Face processing is a pivotal component of human social communication and interaction. A single glimpse of a face yields a tremendous amount of information such as identity, gender, age, race, emotional state, attention, intention, and even veracity. Disordered face processing is believed to underlie a variety of social-cognitive disorders. Thus, neuroscientists have devoted considerable attention to understanding the brain foundations of face processing. Most of this work has focused on brain structures involved in adults'expert level face processing, while little effort has been directed to the questions of how these critical brain systems develop. In contrast to the limited data on the development of brain systems for face processing, an extensive body of work has examined the behavioral changes associated with the emergence of face expertise. That work has shown that expertise in face processing emerges slowly over a long period that begins at birth and extends well into adolescence. Experience and development play a crucial role in establishing mature face expertise. The behavioral studies have also shown that expertise with faces involves change in a number of key processing factors. Among these are the level at which faces are processed (subordinate vs. micro- ordinate/individual), the shift to dominance of configural over featural processing, and more subtly the effects of degree of exposure to different classes of faces. This proposal draws from the extensive body of behavioral data on the development of face expertise to direct our exploration of the development of the neural systems that support face processing in 6- to 15-year-old children. Two projects (five experiments) are proposed. Project 1 provides an in depth examination of change in regional responsiveness and neural networks in the developing brain's spontaneous processing of faces as opposed to objects;thus providing a comprehensive measure of neurodevelopmental change in face expertise. Project 2 examines the influence of process-based factors on the emergence of face expertise. We will use innovative analytical tools to explore functional neural systems across development, in addition to traditional fMRI regional analyses. The knowledge obtained from these studies of typically developing children will advance our understanding of face processing in children with neurological impairments (e.g., autism, developmental prosopagnosia, Williams syndrome, perinatal stroke). This could result in new methods for testing typically developing children and provide standards to assess children in special populations that are at risk for visual processing delays and deficits.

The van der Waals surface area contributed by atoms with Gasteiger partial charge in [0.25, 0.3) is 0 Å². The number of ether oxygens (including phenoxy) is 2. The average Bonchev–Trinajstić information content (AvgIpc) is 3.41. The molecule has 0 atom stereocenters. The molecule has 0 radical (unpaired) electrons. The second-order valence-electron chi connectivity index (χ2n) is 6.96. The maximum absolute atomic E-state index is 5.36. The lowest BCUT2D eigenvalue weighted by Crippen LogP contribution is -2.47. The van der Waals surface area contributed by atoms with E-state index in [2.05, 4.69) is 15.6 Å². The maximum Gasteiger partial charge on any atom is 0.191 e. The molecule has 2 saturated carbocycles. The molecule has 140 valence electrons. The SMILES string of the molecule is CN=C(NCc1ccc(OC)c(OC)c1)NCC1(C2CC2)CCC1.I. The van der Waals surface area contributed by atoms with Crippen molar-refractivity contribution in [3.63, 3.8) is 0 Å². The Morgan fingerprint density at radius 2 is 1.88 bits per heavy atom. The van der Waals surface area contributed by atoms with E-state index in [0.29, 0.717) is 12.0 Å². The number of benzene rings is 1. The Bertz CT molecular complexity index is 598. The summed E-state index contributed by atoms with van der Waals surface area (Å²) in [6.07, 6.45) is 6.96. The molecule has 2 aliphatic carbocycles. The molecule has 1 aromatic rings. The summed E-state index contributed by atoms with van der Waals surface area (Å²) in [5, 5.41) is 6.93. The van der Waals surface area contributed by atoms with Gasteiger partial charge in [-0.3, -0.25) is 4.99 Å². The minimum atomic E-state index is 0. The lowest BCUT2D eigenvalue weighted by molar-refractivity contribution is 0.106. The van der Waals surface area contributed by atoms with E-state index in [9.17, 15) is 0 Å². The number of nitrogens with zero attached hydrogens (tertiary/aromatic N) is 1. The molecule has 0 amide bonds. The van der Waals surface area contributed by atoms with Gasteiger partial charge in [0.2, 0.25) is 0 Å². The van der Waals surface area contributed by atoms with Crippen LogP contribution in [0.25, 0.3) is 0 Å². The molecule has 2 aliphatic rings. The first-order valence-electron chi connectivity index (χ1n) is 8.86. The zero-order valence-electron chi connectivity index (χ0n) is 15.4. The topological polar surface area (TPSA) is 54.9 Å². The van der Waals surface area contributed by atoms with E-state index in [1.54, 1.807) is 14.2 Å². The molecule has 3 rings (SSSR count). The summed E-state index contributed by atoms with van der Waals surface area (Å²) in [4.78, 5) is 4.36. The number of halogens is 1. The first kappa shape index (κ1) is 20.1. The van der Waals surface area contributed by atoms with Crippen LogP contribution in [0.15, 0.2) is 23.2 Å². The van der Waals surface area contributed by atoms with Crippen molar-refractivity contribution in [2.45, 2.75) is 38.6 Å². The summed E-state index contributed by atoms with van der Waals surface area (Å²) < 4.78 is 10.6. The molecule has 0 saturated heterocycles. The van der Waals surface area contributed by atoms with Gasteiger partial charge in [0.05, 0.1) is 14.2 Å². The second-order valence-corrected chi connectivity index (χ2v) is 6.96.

Face processing deficits are believed to underlie several profound developmental social-cognitive disorders (i.e., autism, William's Syndrome). This project will provide crucial data on the development of the neural networks and neuroanatomical substrates supporting expertise for human face processing in typically developing children. New theories and assessment methods for children at risk for visual processing deficits and delays may result from these results.
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